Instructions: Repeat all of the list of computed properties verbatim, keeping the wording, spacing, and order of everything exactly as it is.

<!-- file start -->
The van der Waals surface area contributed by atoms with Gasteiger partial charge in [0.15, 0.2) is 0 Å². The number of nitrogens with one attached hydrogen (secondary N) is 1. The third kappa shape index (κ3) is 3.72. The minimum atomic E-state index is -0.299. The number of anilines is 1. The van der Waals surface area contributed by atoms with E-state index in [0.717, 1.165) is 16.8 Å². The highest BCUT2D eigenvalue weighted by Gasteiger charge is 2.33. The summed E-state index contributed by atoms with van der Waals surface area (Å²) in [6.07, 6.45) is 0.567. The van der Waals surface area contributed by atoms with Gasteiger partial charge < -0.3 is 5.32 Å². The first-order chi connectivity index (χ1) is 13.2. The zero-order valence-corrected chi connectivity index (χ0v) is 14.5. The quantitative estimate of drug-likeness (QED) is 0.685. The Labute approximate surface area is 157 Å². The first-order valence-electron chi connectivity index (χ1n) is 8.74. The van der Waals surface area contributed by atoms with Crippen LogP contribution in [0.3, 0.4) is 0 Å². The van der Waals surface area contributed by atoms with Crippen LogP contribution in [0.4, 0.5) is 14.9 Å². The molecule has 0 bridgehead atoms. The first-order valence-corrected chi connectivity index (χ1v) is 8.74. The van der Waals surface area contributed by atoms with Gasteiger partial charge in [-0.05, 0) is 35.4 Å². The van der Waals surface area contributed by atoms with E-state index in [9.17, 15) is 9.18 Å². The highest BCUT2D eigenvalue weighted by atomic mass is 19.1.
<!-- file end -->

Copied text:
The van der Waals surface area contributed by atoms with Gasteiger partial charge in [0.15, 0.2) is 0 Å². The number of nitrogens with one attached hydrogen (secondary N) is 1. The third kappa shape index (κ3) is 3.72. The minimum atomic E-state index is -0.299. The number of anilines is 1. The van der Waals surface area contributed by atoms with E-state index in [0.717, 1.165) is 16.8 Å². The highest BCUT2D eigenvalue weighted by Gasteiger charge is 2.33. The summed E-state index contributed by atoms with van der Waals surface area (Å²) in [6.07, 6.45) is 0.567. The van der Waals surface area contributed by atoms with Gasteiger partial charge < -0.3 is 5.32 Å². The first-order chi connectivity index (χ1) is 13.2. The zero-order valence-corrected chi connectivity index (χ0v) is 14.5. The quantitative estimate of drug-likeness (QED) is 0.685. The Labute approximate surface area is 157 Å². The first-order valence-electron chi connectivity index (χ1n) is 8.74. The van der Waals surface area contributed by atoms with Crippen LogP contribution in [0.3, 0.4) is 0 Å². The van der Waals surface area contributed by atoms with Crippen LogP contribution in [0.4, 0.5) is 14.9 Å². The molecule has 0 bridgehead atoms. The first-order valence-corrected chi connectivity index (χ1v) is 8.74. The van der Waals surface area contributed by atoms with Gasteiger partial charge in [-0.05, 0) is 35.4 Å². The van der Waals surface area contributed by atoms with E-state index in [9.17, 15) is 9.18 Å². The highest BCUT2D eigenvalue weighted by atomic mass is 19.1.